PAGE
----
So I answered the question like this:

“Ana kinit be’Isra’il wa’Falastin.”  I was in Israel and Palestine.

Two countries whose borders are increasingly vague and whose cultures overlap and interact to such an extent that I find it sensible to sometimes mention them in the same breath.

Fatima’s ears perked up.  She was curious.  While she only called the countries I visited Palestine (which is not how I view things), she wanted to know where I had lived, what I had seen, and more.  She was respectful.  I told her I had lived in Tel Aviv and mentioned some of the Arabic-speaking areas I had visited in Israel and (the areas east of the Green Line I call) Palestine.

I even told her a funny story about language practice I experienced in Tel Aviv, to share some of the life she probably rarely hears about.  I was sitting in a restaurant and asked “efshar et ha’sal?”  I meant to ask for the salt, but by using the Spanish word “sal” for salt, I ended up asking for a basket!  The waiter asked why I needed a basket, and I said “for my chicken!”  It cracked him up at the time, and Fatima was no different.  It’s all a lesson that making mistakes while learning languages can be a blessing if you learn to laugh.  I’ve never forgotten the word for basket.

At times during my life in Israel, I struggled with the concept of Palestine.  What are its borders?  Does it threaten Israel’s existence?  Is there a way to make peace between these two countries and societies?

Now, I feel more at ease.  Even with someone like Fatima who may not even recognize Israel.  And yet finds herself open to hearing about it, even as she can’t speak its name.  Much like I used to struggle with the word Palestine.

Fatima knew I was Jewish.  That I am an Israeli citizen.  And yet something in our conversation, despite the different views we held, kept us talking.  Even had us laughing and complementing each other.

It’s the kind of magic Benjamin Netanyahu lacks on even his best day.  It’s called compassion.  It’s called dialogue.  It’s called respect and a desire to use words rather than bombs to make a point.

After Bibi’s most recent show of force, which killed about two dozen Palestinians and resulted in yet more warfare launched by the Islamic Jihad terrorist organization, the only thing we saw grow was fear.  The only result we saw was damaged houses, crying children, and trauma.  After a decade as Prime Minister, the Gaza Strip is beset by increasingly dire poverty and terrorist organizations and the Israeli communities that surround it have more PTSD, more death, and more desperation.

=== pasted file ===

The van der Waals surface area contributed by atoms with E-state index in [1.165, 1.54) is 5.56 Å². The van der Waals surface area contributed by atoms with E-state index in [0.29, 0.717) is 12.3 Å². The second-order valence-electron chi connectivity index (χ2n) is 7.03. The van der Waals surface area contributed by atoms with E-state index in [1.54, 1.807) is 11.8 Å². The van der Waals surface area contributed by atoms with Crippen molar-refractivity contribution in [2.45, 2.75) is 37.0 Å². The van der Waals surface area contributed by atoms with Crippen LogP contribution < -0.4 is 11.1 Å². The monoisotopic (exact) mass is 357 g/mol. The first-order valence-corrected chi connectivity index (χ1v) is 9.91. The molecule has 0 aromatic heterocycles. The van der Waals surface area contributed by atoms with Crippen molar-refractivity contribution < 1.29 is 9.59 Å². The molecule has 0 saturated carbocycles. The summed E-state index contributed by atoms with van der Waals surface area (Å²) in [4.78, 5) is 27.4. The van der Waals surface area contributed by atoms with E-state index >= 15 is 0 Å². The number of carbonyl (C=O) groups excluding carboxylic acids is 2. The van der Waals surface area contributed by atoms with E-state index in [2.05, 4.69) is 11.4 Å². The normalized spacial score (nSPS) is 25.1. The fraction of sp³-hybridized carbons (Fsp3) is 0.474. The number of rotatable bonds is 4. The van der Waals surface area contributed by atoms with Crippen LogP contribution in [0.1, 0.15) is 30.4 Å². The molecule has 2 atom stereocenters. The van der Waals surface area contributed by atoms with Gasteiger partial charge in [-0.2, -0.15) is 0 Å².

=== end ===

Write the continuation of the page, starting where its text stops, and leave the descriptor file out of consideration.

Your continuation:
We could keep trying the same techniques and feel pervertedly comforted by receiving the same horrifying results.  Or we could try what I did.  Talking.  Creative problem solving.  Dialogue.

I’m not suggesting it’s easy nor do I know exactly how to do this on a political level- I’m not a politician.  What I can say is if it reduces the chance of more misery, it’s worth a shot.

As Fatima dropped me off, she said to me a phrase that will stick with me the rest of my life. “Fi amal,” she said.  “There is hope.”

Hope

A quick glance at the news is enough to make your stomach turn.

Today over 20 Iraqis were massacred by their government.  Hezbollah thugs attacked peaceful protestors in Beirut.  Donald Trump continues to abandon Kurdish allies to Turkish aggression in northern Syria.  Settlers attacked IDF soldiers in the West Bank.

And yet there are rays of hope.  The protestors in Beirut, in particular, inspire me.  Fed up with ineffective government, they have put aside their (numerous and strong) sectarian affiliations to push for a clean house.  Sunnis are protesting Sunni politicians.  Shiiites, Shiites.  Christians, Christian leaders.  The rallying cry of these protestors is beautiful: “kullun ya3ni kullun”.  All of them means all of them.  Meaning not a single politician is being spared the anger of these idealistic protestors.  People brave enough to speak out as the country experiences a severe economic crisis and in a place where politicians don’t take kindly to criticism.  A place that has known Civil War.

They are a role model for what we should all be doing.  Instead of engaging in ceaseless blaming of one group against another, we should realize that the people up top enjoy this conflict.  While we tear each other to shreds because we pray or speak or look differently, our basic needs go unmet.  Patients die because of lack of care, trash goes uncollected, jobs become more scarce, and the rent continues to skyrocket as if none of it was happening at all.

It’s time to unite against the few who control our fate and yet care so little about it.  Israel could learn a lot from the Lebanese protests, especially as Benny Gantz is now charged with trying to form a government.  If he doesn’t, we will see a third round of elections in a country already fed up with voting over and over again.

Much like its neighbor to the north, Israel’s political parties are almost entirely divided by ethnicity and sect.  There’s the Sephardic ultra-Orthodox, the Ashkenazi ones, the secular left, the secular center, the secular center-right, the modern Orthodox, the Russians, and the Arabs.  In Lebanon, the names are different, but the concept the same.  A gaggle of Christian sects, Sunnis, Shiites, and Druze jockey for power based on group labels.  An entire bloody civil war was fought over it.  It’s depressing.

And yet there is this ray of hope coming from the north that sometimes people can put aside their partisan and sectarian labels and come together for the common good.  My hope is one day Israelis will be able to do the same, as they briefly did when they protested against rising house prices.  Perhaps the most salient issue in Israel today, yet one repeatedly shunted aside in favor of endless ethnic conflict both within and externally.